OUR THOUGHTS ON:

Fraud Report Statistics from the Data Book 2018

Fraud/Investigative & Forensic Accounting|Schneider Downs

By Bernie Rafferty

Fraud Report Statistics from the Data Book 2018

The Federal Trade Commission (FTC) released the “Consumer Sentinel Network: Data Book 2018” in February 2019.  The report was generated from consumer complaints to the FTC that were stored in Consumer Sentinel Network (Sentinel), along with reports that were filed by consumer-focused organizations and law enforcement agencies.  The information stored in Sentinel is used by law enforcement to identify trends in fraud, theft and other scams.  According to the FTC, “During 2018, Sentinel received nearly 3 million consumer reports, which the FTC has sorted into 29 top categories.”  The Data Book represents those nearly 3 million consumer reports and presents the data in graphical format to make the data more easily understood.  The data sets that are represented in the report are available on the FTC’s website for a more in-depth study of data.

The largest percentage of reports, 48% of the total (or 1.4 million reports), were due to fraud.  Of those 1.4 million, 25% reported a financial loss totaling $1.48 billion as a result of the fraud, and a median loss of $375.  Imposter scams were the most common category of fraud, with 535,000 reported and total losses of $488 million.  An imposter scam is when a perpetrator impersonates another person or a group that the victim trusts and then convinces the victim to give him money.  Not all scams are successful, but one in five imposter scams resulted in financial loss, resulting in a median loss of $500.  Telephone and mobile services fraud and shop-at-home and catalog sales fraud round-out the top three most common fraud categories, with 165,000 and 143,000 reports, respectively. 

Other interesting statistics presented in the Data Book 2018:

  • The number of fraud reports in the $1 - $1,000 range were 266,000, with 80,000 of those losses being within the $1 - $100 range.

  • Wire transfers were the payment method with the highest number of reports, 101,000, and highest dollar value of total loss, $423 million.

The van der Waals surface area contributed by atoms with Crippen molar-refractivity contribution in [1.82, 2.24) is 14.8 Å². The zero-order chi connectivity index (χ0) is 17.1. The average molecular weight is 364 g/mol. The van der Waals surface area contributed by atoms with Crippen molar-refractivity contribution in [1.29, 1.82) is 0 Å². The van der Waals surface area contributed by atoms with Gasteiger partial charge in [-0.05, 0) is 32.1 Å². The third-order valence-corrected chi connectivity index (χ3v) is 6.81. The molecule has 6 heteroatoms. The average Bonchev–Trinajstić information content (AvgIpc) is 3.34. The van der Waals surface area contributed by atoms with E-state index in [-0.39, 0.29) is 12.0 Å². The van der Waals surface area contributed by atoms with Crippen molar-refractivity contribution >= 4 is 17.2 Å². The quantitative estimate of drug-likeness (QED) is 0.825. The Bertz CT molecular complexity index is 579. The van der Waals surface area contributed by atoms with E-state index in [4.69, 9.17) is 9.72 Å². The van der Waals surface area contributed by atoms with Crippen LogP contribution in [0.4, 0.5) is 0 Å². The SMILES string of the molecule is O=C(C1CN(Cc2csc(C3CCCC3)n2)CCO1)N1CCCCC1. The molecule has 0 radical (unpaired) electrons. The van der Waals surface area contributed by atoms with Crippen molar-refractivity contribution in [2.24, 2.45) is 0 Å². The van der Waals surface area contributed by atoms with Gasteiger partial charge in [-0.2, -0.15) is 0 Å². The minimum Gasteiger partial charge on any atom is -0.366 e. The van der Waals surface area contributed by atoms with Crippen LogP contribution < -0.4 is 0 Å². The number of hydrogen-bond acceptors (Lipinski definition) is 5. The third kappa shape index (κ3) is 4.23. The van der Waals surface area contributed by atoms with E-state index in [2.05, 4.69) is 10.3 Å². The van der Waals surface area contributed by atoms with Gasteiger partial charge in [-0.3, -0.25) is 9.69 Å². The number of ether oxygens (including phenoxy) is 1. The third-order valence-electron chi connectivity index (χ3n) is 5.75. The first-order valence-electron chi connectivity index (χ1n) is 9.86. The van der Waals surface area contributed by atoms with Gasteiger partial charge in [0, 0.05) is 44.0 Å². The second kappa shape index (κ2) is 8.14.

• By far, the phone was the most common contact method, with 69% listing the phone, and also the most in total losses with $429 million.The next most common method, and also second highest total losses, was website or other with 12%, and $227 million in losses.

It is clear by reviewing the data that many of the frauds reported to Sentinel were relatively low-dollar value, but the number of reports and total reported losses are significant at the state and national level.  It is also important to note that while the dollar values are relatively low, for the individuals who filed the reports, the losses may have been personally significant or resulted in personal hardship.  At Schneider Downs, we are committed to helping our communities, and bringing awareness to the trends in consumer fraud helps to serve that purpose.  For more information on fraud prevention or detection, contact Tom Pratt at tpratt@schneiderdowns.com or Brian Webster at bwebster@schneiderdowns.com or any member of the Schneider Downs client service team.

You’ve heard our thoughts… We’d like to hear yours

The Schneider Downs Our Thoughts On blog exists to create a dialogue on issues that are important to organizations and individuals. While we enjoy sharing our ideas and insights, we’re especially interested in what you may have to say. If you have a question or a comment about this article – or any article from the Our Thoughts On blog – we hope you’ll share it with us. After all, a dialogue is an exchange of ideas, and we’d like to hear from you. Email us at contactSD@schneiderdowns.com.

Material discussed is meant for informational purposes only, and it is not to be construed as investment, tax, or legal advice. Please note that individual situations can vary. Therefore, this information should be relied upon when coordinated with individual professional advice.

© 2019 Schneider Downs. All rights-reserved. All content on this site is property of Schneider Downs unless otherwise noted and should not be used without written permission.

comments